Monday, May 04, 2009

Some More Random Comments and Footnotes on the times leading up to Secession

"I have no apologies to make for having one week been a member of the American Party; for I think native-born citizens of the United States should have as much protection, as many privileges in the their home native country, as those who voluntarily select it for a home. But all secret, oath-bound political parties are dangerous to any nation, no matter how pure or patriotic the motives or principles which first bring them together. No political party can or ought to exist when one of its corner-stones is opposition to freedom of thought and to the right to worship God "according to the dictate of one's own conscience," or according to the creed of any religious denomination whatever. Nevertheless, if a sect sets up its laws as binding above the State laws, wherever the two come in conflict this claim must be resisted and suppressed at whatever cost."

Personal Memoirs of Ulysses S. Grant, Chapter XVI (1885, reflecting on 1856). In this passage, Grant goes on to say that he voted for the Democrat, Buchanan, over the Republican, Fremont in the Election of 1856 (the first election where there was a Republican Party), because Grant, like so many others, feared the threat of secession from the South. The American Party candidate, former President Millard Fillmore, won only one state, Maryland, but was a major factor in the election.


The following quote is from Stephen A. Douglas and he made it in the first Lincoln-Douglas debate in 1858. Douglas made similar quotes in several of the debates. Thanks to quotes like these, Douglas was not considered conservative enough to run as the Democratic Presidential candidate, even though Douglas managed, and had an income interest in, a plantation in Mississippi. However, Douglas believed that people had the power to vote on whether or not slavery should be legal in their own neighborhoods. This liberal apostasy became too much for the South to bear.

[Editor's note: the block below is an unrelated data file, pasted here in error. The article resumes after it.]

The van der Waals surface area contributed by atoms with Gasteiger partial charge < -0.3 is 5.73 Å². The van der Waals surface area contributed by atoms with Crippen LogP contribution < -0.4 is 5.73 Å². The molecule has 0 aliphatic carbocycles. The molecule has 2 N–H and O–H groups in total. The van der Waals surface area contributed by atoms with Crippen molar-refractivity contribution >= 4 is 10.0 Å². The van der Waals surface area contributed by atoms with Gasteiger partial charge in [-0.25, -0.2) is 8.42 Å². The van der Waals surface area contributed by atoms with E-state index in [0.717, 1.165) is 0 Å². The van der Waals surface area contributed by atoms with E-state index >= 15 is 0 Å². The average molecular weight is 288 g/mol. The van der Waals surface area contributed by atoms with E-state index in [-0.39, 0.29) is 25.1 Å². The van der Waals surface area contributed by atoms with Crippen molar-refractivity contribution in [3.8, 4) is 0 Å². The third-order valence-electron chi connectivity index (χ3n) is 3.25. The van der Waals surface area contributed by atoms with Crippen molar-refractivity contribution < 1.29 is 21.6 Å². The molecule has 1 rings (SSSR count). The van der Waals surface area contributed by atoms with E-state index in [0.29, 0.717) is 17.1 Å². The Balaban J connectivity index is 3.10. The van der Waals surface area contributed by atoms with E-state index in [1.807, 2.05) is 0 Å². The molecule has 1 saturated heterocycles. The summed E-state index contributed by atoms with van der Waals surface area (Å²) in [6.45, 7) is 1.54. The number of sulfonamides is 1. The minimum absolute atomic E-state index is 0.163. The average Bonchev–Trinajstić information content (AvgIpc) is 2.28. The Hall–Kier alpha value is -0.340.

[When revisionist historians try to paint Lincoln as a racist (as if there is only one flavor of racist), it is best to remember that Lincoln was a professional politician, running against people like Douglas. Douglas was a mainstream Northern politician. Lincoln, of course, lost the Senate election to Douglas.]

Anyway, the Douglas quote --

"I believe this Government was made on the white basis. I believe it was made by white men, for the benefit of white men and their posterity forever, and I am in favor of confining citizenship to white men, men of European birth and descent, instead of conferring it upon negroes, Indians, and other inferior races.

"Mr. Lincoln, following the example and lead of all the little Abolition orators, who go around and lecture in the basements of schools and churches, reads from the Declaration of Independence that all men were created equal, and then asks, How can you deprive a negro of the equality which God and the Declaration of Independence awards to him? He and they maintain that negro equality is guaranteed by the laws of God, and that it is asserted in the Declaration of Independence. If they think so, of course they have a right to say so, and so vote. I do not question Mr. Lincoln’s conscientious belief that the negro was made his equal, and hence is his brother; but for my own part, I do not regard the negro as my equal, and positively deny that he is my brother, or any kin to me whatever."


I have the slightly off-beat opinion that a main reason the South left the Union is that the South, not the North, created a strong Federal government, even back then, 150 years ago. They created it, in large measure, to protect slavery, and they created it on the belief that that they set things up so that the South would never lose a major election. Then, the South lost an election.

In this view, States Rights meant that the Declaration of Independence, and the provisions of the U.S. Constitution that refer to "We, The People" were not relevant. In this view, the United States in 1860 was a Confederacy of States, and States Rights meant that what the states wanted and needed was the most important thing that the Federal government was supposed to worry about.

And some states wanted and needed slavery.